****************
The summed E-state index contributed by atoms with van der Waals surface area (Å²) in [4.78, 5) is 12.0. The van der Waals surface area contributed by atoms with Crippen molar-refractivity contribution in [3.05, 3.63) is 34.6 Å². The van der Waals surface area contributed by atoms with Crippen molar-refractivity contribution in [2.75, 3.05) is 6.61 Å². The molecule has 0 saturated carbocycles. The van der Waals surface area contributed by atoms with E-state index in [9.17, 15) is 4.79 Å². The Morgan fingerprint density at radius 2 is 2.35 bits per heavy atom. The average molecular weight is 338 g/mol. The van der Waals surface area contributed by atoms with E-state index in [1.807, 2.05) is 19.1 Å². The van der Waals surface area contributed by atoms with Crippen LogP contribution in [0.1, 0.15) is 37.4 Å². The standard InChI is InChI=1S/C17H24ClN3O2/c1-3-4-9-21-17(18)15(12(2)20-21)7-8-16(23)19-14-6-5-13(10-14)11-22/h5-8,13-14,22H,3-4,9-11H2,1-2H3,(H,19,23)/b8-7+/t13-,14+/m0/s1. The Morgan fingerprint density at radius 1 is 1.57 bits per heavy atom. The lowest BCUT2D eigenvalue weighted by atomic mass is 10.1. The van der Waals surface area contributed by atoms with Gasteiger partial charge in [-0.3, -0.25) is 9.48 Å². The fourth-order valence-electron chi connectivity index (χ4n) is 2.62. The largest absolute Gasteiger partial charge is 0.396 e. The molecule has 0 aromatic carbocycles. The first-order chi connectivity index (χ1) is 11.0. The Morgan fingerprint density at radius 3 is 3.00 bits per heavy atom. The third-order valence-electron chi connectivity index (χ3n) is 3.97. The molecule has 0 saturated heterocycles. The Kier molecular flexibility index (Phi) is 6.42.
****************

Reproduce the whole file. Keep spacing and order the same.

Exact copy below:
The summed E-state index contributed by atoms with van der Waals surface area (Å²) in [4.78, 5) is 12.0. The van der Waals surface area contributed by atoms with Crippen molar-refractivity contribution in [3.05, 3.63) is 34.6 Å². The van der Waals surface area contributed by atoms with Crippen molar-refractivity contribution in [2.75, 3.05) is 6.61 Å². The molecule has 0 saturated carbocycles. The van der Waals surface area contributed by atoms with E-state index in [9.17, 15) is 4.79 Å². The Morgan fingerprint density at radius 2 is 2.35 bits per heavy atom. The average molecular weight is 338 g/mol. The van der Waals surface area contributed by atoms with E-state index in [1.807, 2.05) is 19.1 Å². The van der Waals surface area contributed by atoms with Crippen LogP contribution in [0.1, 0.15) is 37.4 Å². The standard InChI is InChI=1S/C17H24ClN3O2/c1-3-4-9-21-17(18)15(12(2)20-21)7-8-16(23)19-14-6-5-13(10-14)11-22/h5-8,13-14,22H,3-4,9-11H2,1-2H3,(H,19,23)/b8-7+/t13-,14+/m0/s1. The Morgan fingerprint density at radius 1 is 1.57 bits per heavy atom. The lowest BCUT2D eigenvalue weighted by atomic mass is 10.1. The van der Waals surface area contributed by atoms with Gasteiger partial charge in [-0.3, -0.25) is 9.48 Å². The fourth-order valence-electron chi connectivity index (χ4n) is 2.62. The largest absolute Gasteiger partial charge is 0.396 e. The molecule has 0 aromatic carbocycles. The first-order chi connectivity index (χ1) is 11.0. The Morgan fingerprint density at radius 3 is 3.00 bits per heavy atom. The third-order valence-electron chi connectivity index (χ3n) is 3.97. The molecule has 0 saturated heterocycles. The Kier molecular flexibility index (Phi) is 6.42.